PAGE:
A malware distribution campaign is abusing organizations’ contact forms to send malicious emails designed to catch the attention of companies’ customer support personnel. The attackers also use other legitimate services, including Google Drive, to avoid detection by security filters.
“The email distribution campaigns associated with these malware payloads feature characteristics designed to evade detection and make analysis and tracking more difficult,” the researchers write. “In most cases, the threat actor was initiating email-based communications with potential victims using the contact forms present on the victim organization's website. This results in email communications that appear to originate from legitimate sources which may allow the adversaries to evade some email security mechanisms.”
Some of the emails claim to be sent by an illustrator whose work is being used without permission on the targeted organization’s website. The emails are customized to include the organization’s name, and the sender threatens to sue the organization if they don’t remove the images from their site. The email includes a link to Google Drive which supposedly contains the copyrighted images. The link will actually download a Microsoft Office document which prompts the user to enable macros, which will trigger the infection process. The researchers add that the malware’s obfuscation techniques “are not trivial.”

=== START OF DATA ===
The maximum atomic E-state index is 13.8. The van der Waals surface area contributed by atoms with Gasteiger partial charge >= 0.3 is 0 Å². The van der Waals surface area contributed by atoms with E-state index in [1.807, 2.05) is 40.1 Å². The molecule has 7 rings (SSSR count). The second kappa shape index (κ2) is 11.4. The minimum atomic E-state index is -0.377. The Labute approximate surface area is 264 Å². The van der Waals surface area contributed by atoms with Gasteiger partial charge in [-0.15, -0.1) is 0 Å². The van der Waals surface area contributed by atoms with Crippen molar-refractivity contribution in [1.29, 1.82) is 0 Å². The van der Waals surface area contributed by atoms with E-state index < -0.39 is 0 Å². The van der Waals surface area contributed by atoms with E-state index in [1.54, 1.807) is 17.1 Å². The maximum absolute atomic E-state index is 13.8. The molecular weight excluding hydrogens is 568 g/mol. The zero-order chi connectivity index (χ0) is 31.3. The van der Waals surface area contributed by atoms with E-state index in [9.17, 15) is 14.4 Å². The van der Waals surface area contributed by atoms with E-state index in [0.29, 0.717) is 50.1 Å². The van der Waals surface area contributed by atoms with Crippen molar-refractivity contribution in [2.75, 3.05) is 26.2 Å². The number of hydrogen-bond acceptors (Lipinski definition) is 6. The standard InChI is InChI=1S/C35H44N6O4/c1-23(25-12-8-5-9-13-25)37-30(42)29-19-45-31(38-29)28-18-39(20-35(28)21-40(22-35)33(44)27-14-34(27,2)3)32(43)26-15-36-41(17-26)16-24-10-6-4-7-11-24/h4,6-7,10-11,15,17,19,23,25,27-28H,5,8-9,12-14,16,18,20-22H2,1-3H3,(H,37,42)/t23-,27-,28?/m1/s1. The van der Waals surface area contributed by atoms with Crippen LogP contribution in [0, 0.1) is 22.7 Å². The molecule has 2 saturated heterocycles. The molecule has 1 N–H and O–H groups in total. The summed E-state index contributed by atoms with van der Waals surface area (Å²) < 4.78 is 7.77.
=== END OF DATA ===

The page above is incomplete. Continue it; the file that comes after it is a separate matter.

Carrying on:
“The payloads delivered have varied over time,” Cisco Talos says. “Over the past several months, we have observed campaigns being used to deliver various information stealers, banking trojans and other malware loaders including but not limited to Gozi ISFB, ZLoader, SmokeLoader, Oski, AveMaria and Cobalt Strike payloads, among others. We also discovered infection chains that deliver multiple payloads to a single victim as part of a multi-stage infection process. While the payload delivery features several distinct malware families, in all of the campaigns observed, the initial malware payloads used the same crypter, which obfuscates the malicious contents present in the binary executable and make analysis more difficult.”
This campaign demonstrates the ways in which attackers can use legitimate services and obfuscation to thwart security defenses. The attack can be thwarted, however, if employees know that they should never click “Enable Content” in a document. New-school security awareness training can teach your employees to recognize common phishing techniques.
Cisco Talos has the story.